• [font=Arial,Helvetica]With the exception of Hawaii and Puerto Rico, no coffee is grown in the United States or its territories.[/font]
    • [font=Arial,Helvetica]Up until the 1870's most coffee was roasted at home in a frying pan over a charcoal fire. It wasn't until recent times that batch roasting became popular.[/font]
    • [font=Arial,Helvetica]Each year some 7 million tons of green beans are produced world wide. Most of which is hand picked.[/font]

    [font=Arial,Helvetica]Coffee Stories[/font]

    [font=Arial,Helvetica]Coffee's Beginnings - The Early Days[/font]

    [font=Arial,Helvetica]Coffee wasn't originally consumed in the form we know it today; as a hot beverage made from boiling water. That practice began around 1000 A.D. Until that time use of the drink was largely linked to medicinal or religious purposes by the Arabs. Soon the feeling of exhilaration from the caffeine of the drink became a sought-after side effect. A popular Arab legend tells of Sheik Omar, who experimented with brewing some coffee from raw wild coffee berries he found in his travels during his exile from Mocha. Thanks in part to the beneficial effects of the caffeine, the Sheik survives his exile and upon his return to Mocha, introduced his new way of preparing the drink.[/font]

    [font=Arial,Helvetica]The Arabs refined their methods of preparing the drink over many years. For over 300 years, coffee drinkers drank the grounds right along with the boiled water. Then, they began drinking the liquid alone, leaving the grounds to settle at the bottom of the cup. As methods for preparing coffee became more refined, the popularity of the drink spread first through coffee houses, known as qahveh khaneh, and then into the home where elaborate ceremonies became associated with consumption of the drink. Soon coffee had became such an important part of the lives of the Arabs that in Turkey a husband who refused to provide his wife with the drink could be divorced by her![/font]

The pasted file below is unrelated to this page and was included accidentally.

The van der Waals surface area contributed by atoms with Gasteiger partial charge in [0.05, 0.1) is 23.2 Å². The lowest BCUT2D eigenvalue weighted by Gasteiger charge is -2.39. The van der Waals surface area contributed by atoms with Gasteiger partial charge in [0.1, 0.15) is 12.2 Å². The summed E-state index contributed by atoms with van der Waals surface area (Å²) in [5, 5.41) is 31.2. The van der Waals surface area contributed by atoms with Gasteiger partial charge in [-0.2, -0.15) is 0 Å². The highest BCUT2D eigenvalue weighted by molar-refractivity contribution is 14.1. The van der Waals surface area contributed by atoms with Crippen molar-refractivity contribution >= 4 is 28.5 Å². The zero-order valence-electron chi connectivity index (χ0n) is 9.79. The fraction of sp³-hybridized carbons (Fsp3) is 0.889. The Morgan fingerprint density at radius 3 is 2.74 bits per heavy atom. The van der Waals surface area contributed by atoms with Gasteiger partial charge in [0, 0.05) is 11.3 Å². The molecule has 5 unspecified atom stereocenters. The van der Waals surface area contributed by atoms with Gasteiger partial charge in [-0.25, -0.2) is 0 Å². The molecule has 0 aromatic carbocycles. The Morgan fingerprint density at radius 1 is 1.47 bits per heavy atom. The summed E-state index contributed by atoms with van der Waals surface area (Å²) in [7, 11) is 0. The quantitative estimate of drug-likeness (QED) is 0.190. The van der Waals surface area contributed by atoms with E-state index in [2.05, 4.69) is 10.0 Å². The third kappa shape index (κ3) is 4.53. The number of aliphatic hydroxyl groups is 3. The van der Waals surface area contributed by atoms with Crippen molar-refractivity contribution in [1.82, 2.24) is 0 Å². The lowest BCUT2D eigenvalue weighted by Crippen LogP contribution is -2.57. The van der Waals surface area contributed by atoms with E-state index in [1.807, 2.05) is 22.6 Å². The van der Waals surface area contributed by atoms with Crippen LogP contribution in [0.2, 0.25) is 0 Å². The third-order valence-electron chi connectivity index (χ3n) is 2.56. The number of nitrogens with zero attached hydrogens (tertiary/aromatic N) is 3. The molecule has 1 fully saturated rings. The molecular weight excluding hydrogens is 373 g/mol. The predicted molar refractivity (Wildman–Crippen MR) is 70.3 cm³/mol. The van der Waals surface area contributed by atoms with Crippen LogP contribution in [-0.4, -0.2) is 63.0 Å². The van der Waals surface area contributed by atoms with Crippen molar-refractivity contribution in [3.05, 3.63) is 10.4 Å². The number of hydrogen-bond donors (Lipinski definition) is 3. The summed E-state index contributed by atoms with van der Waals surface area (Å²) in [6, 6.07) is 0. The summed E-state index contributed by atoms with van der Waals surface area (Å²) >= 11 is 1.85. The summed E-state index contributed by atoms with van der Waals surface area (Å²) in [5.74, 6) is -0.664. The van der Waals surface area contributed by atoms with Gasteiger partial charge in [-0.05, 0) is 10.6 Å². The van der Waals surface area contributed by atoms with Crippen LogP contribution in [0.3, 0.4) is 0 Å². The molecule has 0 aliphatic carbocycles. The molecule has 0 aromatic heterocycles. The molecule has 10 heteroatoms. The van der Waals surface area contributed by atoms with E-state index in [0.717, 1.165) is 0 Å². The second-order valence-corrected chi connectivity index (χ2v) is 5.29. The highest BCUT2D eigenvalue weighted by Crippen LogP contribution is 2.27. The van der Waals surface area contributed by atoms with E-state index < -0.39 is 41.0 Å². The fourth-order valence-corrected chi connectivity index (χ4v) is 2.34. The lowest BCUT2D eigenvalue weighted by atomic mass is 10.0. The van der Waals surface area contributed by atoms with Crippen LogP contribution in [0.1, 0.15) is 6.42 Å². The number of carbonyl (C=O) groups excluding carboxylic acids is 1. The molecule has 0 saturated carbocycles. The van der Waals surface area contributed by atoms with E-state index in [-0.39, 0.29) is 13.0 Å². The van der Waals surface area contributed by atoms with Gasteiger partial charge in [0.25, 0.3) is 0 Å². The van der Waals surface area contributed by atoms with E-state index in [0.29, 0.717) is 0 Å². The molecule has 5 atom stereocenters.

[font=Arial,Helvetica]The Spread of Coffee to the Christian World[/font]

    [font=Arial,Helvetica]Coffee had been a part of Arab culture for centuries but not so in the western European world. Venetian fleets sailed the known world trading spices, silks, and perfumes with the East. It is believed that coffee come to Venice from Constantinople as part of this trade. There was only one problem. When the drink reached Rome the priest attacked it and forbid it consumption.[/font]

    [font=Arial,Helvetica]The priests believed that the coffee was the drink of the devil. That Satan had invented the drink for the Moslem infidels as a substitute for the wine they were forbidden to drink. Since wine in the Western Christian world was sanctified by Christ and used in Holy communion, coffee must then be of the Anti-Christ. If a Christian drank this devil brew they would risk eternal damnation is how the argument went.[/font]